It’s harder to do stuff in rail stations, but bus stops where MARTA only owns the sign pole are much easier. MARTA made the boundaries and the concerns they operate under very clear, and they were very open about communicating this.

Any good individual stories about the kinds of impacts you’re having? 

One good example is a bus stop on Ponce de Leon Avenue: the pole there was severely bent for a number of weeks—probably hit by a car. Once a soldier had adopted the stop and installed a timetable on the bent pole, people started complaining about the state of the pole and a new one was installed a few days later. No one would’ve taken notice if the pole didn’t have one of our timetable signs.

And the press? 

We’re getting tremendous strength from media coverage. It’s been an enormous amount—every radio station and paper in the region. And our positive message of citizen action has generated upbeat coverage for the Army and MARTA generally.

Are the soldiers having fun with it? 

Oh yeah. All of our events are at bars. Soldiers come to more events because of the social nature of the group—to meet like-minded activists.

Are you active throughout the region? We know MARTA recently expanded into Clayton County.

Yes, the Army recently held an event there in connection with a soccer tournament, and a dozen new soldiers adopted bus stops. We have more events there coming up.

Any new projects coming up?

We’re working closely with city government on our next initiative. It’s a crowdfunded scalable set of additional bus stop amenities. The website will have a map of all of the Atlanta region bus stops.  People can use it to donate money for amenities at particular stops. The donations have to hit a certain level to get a bench, and a higher level to get a shelter. The city will allow these to be installed (depending on suitability of the site) and has said it will maintain the new amenities.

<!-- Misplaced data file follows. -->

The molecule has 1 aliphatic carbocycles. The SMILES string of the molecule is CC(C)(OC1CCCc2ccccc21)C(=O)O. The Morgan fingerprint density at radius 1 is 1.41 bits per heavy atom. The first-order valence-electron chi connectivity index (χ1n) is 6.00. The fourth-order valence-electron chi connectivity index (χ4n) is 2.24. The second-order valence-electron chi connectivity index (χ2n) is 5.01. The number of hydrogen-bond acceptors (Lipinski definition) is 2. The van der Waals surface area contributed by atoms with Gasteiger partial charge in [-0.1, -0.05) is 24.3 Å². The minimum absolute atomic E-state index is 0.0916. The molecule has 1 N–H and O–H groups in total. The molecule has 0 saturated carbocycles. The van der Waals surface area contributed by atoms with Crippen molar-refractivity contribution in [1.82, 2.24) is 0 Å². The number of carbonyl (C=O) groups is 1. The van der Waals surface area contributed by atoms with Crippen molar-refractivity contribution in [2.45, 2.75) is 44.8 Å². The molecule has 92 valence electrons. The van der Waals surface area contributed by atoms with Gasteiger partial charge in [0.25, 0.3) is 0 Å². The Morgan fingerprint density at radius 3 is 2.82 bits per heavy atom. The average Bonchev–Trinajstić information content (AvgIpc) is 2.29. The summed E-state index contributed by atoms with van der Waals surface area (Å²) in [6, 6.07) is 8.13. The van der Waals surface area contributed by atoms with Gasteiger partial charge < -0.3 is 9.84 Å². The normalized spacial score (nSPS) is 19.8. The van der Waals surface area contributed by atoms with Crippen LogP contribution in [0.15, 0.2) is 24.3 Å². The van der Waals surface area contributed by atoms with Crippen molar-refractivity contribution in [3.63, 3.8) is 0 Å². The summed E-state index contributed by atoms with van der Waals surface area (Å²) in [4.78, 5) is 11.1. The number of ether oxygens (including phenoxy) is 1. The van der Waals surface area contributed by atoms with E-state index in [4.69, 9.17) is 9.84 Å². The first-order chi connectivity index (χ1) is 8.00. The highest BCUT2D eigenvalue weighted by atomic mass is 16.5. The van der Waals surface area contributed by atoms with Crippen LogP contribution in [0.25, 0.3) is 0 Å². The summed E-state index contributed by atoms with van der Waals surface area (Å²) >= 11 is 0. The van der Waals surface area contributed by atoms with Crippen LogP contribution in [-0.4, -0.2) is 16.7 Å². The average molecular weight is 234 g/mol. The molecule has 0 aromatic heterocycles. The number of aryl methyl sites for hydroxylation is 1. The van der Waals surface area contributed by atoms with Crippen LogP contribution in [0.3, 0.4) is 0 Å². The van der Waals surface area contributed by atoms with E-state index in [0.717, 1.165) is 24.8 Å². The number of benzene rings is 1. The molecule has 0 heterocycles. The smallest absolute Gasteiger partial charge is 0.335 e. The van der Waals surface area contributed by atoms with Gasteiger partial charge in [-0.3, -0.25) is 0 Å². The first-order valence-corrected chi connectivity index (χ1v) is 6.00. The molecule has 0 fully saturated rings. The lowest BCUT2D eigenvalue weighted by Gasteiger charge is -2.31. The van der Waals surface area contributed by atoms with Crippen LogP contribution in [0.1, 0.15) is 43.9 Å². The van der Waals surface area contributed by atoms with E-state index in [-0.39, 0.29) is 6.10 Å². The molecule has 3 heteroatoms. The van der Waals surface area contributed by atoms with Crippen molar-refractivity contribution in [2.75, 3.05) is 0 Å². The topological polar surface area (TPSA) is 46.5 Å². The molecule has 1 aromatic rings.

A MARTA Army volunteer talks with other soldiers. Credit: Simon Berrebi

A MARTA Army volunteer talks with other soldiers. Credit: Simon Berrebi

How is the MARTA employee nomination program going?  

We’ve had quite a lot of nominations. We are holding an awards gala in the spring. We’ll be presiding in tuxes and gowns. It’s all very prestigious, and it’s possible that top MARTA top officials will attend.

Where does the Army go from here? What’s the connection from citizens installing bus schedules to better transit in the long run?

The organization is formally incorporating. We have a broad range of suggestions for future action coming in.

Earlier, we went around talking about “world-class transit” and that never got much traction. Where we hit a nerve was launching the hyper-local action of people installing timetables at their own bus stop. People in the Army care about transit, but improving it in their neighborhood is what gets them to act. We think we‘re a great example of “thinking globally, acting locally” or thinking regionally but acting in your neighborhood.